blog

Pull up a chair, grab a coffee and have a read through our stories, opinions and advice.


If you’d like our latest blog delivered directly to your inbox, please subscribe!

about the author

Jess Staines's picture
Jess Staines
Digital Communications Executive
Our fabulous Digital Communications Executive Jess is full of hidden talents and skills. From revitalising our marketing materials to analysing our client’s websites, she certainly has hit the ground running.

The Google AdWords Re-brand- What Does it Mean?

When it launched in 2000, Google AdWords was simply a platform for running text ads on desktop search. A lot has changed in the last 18 years; the influence of digital is becoming ever more evident with businesses and for consumers. In June this year, Google announced that AdWords would be re-branded to become Google Ads. The core function of the platform is not changing, however, it is “indicative of where we have been directing products over the last few years” according to Sridhar Ramaswamy, Google’s SVP of ads.

Adwords was Google’s PPC platform, or pay-per-click platform. This allowed businesses to create ads and pay for them to be shown to a relevant audience, based on keywords in their Google search. The re-brand to Google Ads suggests that Google are moving towards a fully keywordless ads experience. The introduction of dynamic search ads in October 2010 was one of the early indicators, as advertisers could serve search ads without keywords, with Google determining whether an advert should display based on the content on the advertisers website. Roughly a month later, Google Shopping ads were introduced where Google determined if an ad would display based on product feed for an advertiser’s website, as opposed to keywords.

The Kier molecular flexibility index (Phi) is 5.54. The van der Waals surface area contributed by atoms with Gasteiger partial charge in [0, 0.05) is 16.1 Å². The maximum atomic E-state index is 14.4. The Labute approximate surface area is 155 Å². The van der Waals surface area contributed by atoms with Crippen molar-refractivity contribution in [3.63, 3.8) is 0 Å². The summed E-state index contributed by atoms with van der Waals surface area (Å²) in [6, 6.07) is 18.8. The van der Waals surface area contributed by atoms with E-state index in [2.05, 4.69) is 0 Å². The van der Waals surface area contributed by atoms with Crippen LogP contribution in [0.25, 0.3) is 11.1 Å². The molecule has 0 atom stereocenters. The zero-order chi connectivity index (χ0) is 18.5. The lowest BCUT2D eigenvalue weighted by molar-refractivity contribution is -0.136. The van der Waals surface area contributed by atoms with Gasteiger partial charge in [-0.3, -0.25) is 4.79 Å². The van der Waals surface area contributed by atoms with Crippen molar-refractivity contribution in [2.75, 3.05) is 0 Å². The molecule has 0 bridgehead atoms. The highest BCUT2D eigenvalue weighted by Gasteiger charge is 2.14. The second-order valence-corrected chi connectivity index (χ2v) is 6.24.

Since these changes, Google has begun the process of diluting match types by including plurals as variations of keywords. In 2017, it diluted exact match allowing it to match for close variants, plurals, typos, abbreviations and adverbs. An exact match gave users the option to obtain matches to a very specific keyword or keyword phrase. This gave businesses a lot of control over what searches they were appearing for. Google has gradually been allowing more room for manoeuvre within keyword match types, which has divided opinions from businesses using the platform.  

By phasing out keywords, Google can find additional relevant searchers that advertisers are not appearing for, and show ads to them. This will enable Google to generate more revenue as previously keywords were preventing this. However, having no keywords is not necessarily what all users want. Some advertisers have come up with innovative solutions to reverse some of Google’s changes to gain back additional control.

The new Google Ads platform launched at the end of July 2018. Its modern interface was not too dissimilar from the recent version of Adwords, but differences are noticeable. The re-brand has divided opinion, as some believe the changes to the platform are taking control away from the businesses creating the ads.  Others applaud the new interface and the fact that Google is creating updates that are user friendly. Nonetheless, all businesses are going to have to monitor the changes within Google Ads and adjust their strategy accordingly.

Our digital communications team at MAXX has a lot of experience in creating and monitoring PPC accounts for a range of our clients. If you want to know how the Google Ads changes are affecting your PPC, or you are interested in creating PPC campaigns for your business, get in touch today.

Image: yasinkaplan.com.tr